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August 31, 2017

Program aims to ease transition to middle school

Program aims to ease transition to middle school

PROSPER Team Leader Kimberly Griffin, right, hands out information about the PROSPER program during the eclipse party in Brandon on Monday, Aug. 21.

By Lee J. Kahrs

BRANDON—A new program designed to help parents and kids communicate is being offered to fifth and sixth graders and their families in the Rutland Northeast Supervisory Union (RNeSU).

Those years bridging elementary school and middle school can be tough, and the PROSPER program has come to RNeSU to help parents and kids facilitate that time by improving communication and problem-solving skills.

A USDA federally-funded program, PROSPER stands for Promoting School-community-university Partnerships to Enhance Resilience. It ‘s being offered through a partnership between the University of Vermont Extension and RNeSU and is part of the Strengthening Families program.

The goal was to sign up 12 to 15 fifth and sixth grade students and their parents or guardians by the end of August. RNeSU schools include Leicester Central School, Lothrop Elementary, Neshobe Elementary, Otter Valley Union School, Sudbury County School and Whiting Elementary, which feed into Otter Valley Union High School (OVUHS). Those in the program will visit OVUHS every Wednesday night starting on Sept. 20 for seven weeks. Each week will begin with a group dinner at 5 p.m. Then, students and parents will split up for individual sessions for an hour based on weekly themes like “Using Love and Limits,” “Encouraging Good Behavior,” and “Building Bridges.” Then the students and parents will reconnect for a one-hour family session to talk about what they learned and put it into practice.

The program is free to participants. The Wednesday night sessions will feature a free dinner, childcare for younger siblings if needed, and transportation if necessary.

Kimberly Griffin is the PROSPER team leader with the UVM Extension and is based in Rutland. She has spent the summer gathering stakeholders within RNeSU and forming the community council that will help shepherd the program over the next three years. The council includes Otter Valley Substance Abuse Counselor Katie Wallett, RNeSU Home/School Coordinator Haley Cotrupi, OV Middle School Principal Geoff Lawrence, School Resource Officer Ann Bandy, RNeSU Director of Curriculum Andy Kepes, and OV Middle School Guidance Counselor Claudia Larrow.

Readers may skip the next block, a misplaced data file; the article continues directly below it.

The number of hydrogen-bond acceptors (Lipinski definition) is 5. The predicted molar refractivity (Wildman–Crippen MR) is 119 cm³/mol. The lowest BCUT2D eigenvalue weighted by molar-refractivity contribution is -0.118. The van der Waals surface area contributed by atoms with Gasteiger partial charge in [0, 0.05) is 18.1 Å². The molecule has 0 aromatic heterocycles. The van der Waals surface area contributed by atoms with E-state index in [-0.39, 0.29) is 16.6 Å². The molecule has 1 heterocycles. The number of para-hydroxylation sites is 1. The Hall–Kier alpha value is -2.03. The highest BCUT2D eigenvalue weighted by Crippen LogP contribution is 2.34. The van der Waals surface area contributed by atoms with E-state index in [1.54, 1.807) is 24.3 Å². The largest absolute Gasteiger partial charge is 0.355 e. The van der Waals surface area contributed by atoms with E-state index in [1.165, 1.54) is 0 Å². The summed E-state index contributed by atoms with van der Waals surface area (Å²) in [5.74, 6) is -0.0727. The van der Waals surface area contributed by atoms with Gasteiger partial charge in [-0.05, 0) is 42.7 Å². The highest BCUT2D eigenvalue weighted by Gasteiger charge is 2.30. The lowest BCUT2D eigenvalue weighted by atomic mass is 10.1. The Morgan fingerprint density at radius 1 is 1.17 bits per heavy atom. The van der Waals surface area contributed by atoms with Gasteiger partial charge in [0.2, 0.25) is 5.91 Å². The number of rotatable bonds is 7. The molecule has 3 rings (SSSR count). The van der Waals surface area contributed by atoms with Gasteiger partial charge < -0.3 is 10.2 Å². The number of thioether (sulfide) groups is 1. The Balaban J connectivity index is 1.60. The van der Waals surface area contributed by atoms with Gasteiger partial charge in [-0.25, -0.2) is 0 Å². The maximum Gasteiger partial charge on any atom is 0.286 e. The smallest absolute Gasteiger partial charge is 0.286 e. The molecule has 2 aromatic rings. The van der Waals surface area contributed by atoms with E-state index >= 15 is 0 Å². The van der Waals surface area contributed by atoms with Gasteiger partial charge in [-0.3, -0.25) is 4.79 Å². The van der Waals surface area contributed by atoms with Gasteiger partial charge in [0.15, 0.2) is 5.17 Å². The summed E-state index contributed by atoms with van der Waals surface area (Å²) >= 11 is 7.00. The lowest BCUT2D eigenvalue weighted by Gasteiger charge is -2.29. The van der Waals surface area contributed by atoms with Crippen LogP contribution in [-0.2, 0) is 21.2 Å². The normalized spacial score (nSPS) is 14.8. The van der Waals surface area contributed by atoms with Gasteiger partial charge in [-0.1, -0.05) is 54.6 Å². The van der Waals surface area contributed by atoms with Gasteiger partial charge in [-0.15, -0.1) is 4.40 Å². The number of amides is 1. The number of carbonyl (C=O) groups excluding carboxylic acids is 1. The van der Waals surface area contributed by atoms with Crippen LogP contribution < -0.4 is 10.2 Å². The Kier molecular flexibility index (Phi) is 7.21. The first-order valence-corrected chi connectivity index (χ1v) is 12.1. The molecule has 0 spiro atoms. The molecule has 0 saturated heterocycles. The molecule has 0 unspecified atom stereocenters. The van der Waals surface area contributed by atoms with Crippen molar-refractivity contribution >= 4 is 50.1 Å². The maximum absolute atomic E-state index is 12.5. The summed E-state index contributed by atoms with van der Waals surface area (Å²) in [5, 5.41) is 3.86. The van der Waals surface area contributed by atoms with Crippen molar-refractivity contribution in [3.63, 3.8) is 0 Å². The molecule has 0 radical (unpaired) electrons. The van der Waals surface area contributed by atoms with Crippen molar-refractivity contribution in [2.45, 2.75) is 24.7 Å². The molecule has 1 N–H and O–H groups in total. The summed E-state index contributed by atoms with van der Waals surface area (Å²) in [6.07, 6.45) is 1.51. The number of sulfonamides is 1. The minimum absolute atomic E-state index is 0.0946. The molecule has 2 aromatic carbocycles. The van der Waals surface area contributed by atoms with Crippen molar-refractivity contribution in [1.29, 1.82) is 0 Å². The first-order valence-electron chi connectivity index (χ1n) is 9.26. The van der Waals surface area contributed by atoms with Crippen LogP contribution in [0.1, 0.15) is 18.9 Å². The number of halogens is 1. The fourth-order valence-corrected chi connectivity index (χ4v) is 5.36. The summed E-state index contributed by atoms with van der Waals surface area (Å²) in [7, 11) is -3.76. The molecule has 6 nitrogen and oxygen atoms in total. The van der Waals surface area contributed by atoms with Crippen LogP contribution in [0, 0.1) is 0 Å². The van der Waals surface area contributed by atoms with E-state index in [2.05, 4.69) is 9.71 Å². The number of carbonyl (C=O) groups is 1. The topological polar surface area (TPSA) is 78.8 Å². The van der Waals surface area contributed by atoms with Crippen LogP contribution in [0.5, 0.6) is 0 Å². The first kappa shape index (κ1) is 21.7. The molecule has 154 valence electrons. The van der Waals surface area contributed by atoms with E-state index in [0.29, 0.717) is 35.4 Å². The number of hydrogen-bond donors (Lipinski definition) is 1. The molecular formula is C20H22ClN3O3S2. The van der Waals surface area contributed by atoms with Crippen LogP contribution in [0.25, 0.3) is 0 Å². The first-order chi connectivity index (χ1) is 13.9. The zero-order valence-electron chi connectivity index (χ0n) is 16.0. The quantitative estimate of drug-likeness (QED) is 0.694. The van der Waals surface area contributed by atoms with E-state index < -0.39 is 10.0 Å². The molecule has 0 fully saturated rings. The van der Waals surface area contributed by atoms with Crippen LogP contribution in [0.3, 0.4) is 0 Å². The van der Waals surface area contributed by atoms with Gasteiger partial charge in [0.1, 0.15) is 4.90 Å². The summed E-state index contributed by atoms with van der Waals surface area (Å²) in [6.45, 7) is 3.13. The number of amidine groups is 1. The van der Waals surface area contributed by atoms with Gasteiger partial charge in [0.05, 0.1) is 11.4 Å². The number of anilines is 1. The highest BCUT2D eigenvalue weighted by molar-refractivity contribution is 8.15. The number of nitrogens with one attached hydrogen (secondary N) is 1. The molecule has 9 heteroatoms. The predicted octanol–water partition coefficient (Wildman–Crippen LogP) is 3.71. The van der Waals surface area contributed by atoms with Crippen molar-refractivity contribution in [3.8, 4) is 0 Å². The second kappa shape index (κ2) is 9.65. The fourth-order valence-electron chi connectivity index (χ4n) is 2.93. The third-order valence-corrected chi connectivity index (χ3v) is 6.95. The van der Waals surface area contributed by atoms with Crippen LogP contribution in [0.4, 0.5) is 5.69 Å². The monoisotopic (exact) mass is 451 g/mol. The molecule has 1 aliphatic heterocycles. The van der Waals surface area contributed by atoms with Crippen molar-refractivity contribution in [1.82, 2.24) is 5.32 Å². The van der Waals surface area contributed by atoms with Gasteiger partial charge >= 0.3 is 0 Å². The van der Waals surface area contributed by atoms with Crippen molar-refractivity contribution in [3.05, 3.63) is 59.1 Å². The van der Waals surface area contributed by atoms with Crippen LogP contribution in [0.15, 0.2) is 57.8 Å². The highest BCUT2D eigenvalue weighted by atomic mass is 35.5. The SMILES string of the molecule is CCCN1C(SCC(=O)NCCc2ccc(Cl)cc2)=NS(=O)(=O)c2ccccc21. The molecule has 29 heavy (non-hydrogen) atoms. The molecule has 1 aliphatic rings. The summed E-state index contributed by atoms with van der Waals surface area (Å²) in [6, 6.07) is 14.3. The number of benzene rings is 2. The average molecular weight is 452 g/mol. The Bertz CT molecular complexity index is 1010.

Griffin was staffing an information table at the Great American Eclipse Party at Estabrook Field in Brandon on Monday, Aug. 21, handing out literature and talking to parents and kids.

“I’m excited to launch this program in RNeSU,” she said. “My biggest message is that every single family can utilize these tools. By coming to a program that is focused on strengthening families, it doesn’t mean you have a weak family.”
Griffin said that the world children are growing up in is constantly changing with many challenges, such as substance abuse, poverty, violence and bullying. Parents need help, she said.

“We’re helping parents parent,” she said. “Especially in a world where we are constantly coming up against new challenges with our kids, it’s important to have a solid foundation.”

Neshobe School Principal Judi Pulsifer said in an interview last week that she was very impressed with Griffin when the two met to discuss the PROSPER   program last month.

“I can just see families gravitating toward her,” she said. “In my view, it helps families and children to communicate and solve problems together. I would have been interested in this as a parent.”

Pulsifer said she has seen an increasing problem with her elementary schools students who are not talking about issues at home.

“My big concern is that we have kids that aren’t telling things that are happening,” she said. “Home should be your safest place, and that’s not the reality these days.”

Katie Wallett is equally excited about the launch of the PROSPER program. She said what makes it different is the cooperative parent/student component and the community council.

Wallett said the key to PROSPER is communication. “It’s unique to adults and humans in general,” she said. “Communication. Quality communication. How can you communicate with your child, and let’s practice that together. It’s a great model.”

Only two other schools in the state, Camel’s Hump Middle School in Richmond and the Lyndon Town School, are implementing the PROSPER program this year. Griffin said ultimately, her goal is to get the program into every school in the state of Vermont.

For Wallett, the model of students and parents working together is the key to success in the Prosper program.

“To me, it’s just providing a nice opportunity to get together with your kid and engage with them,” she said. “A lot of times in life these days, there’s no time to just be together. To a have  designated time to focus on each other is really cool and only good can come from that.”

For more information, or to sign up for the PROSPER program, contact Kimberly Griffin at 802-773-3349.

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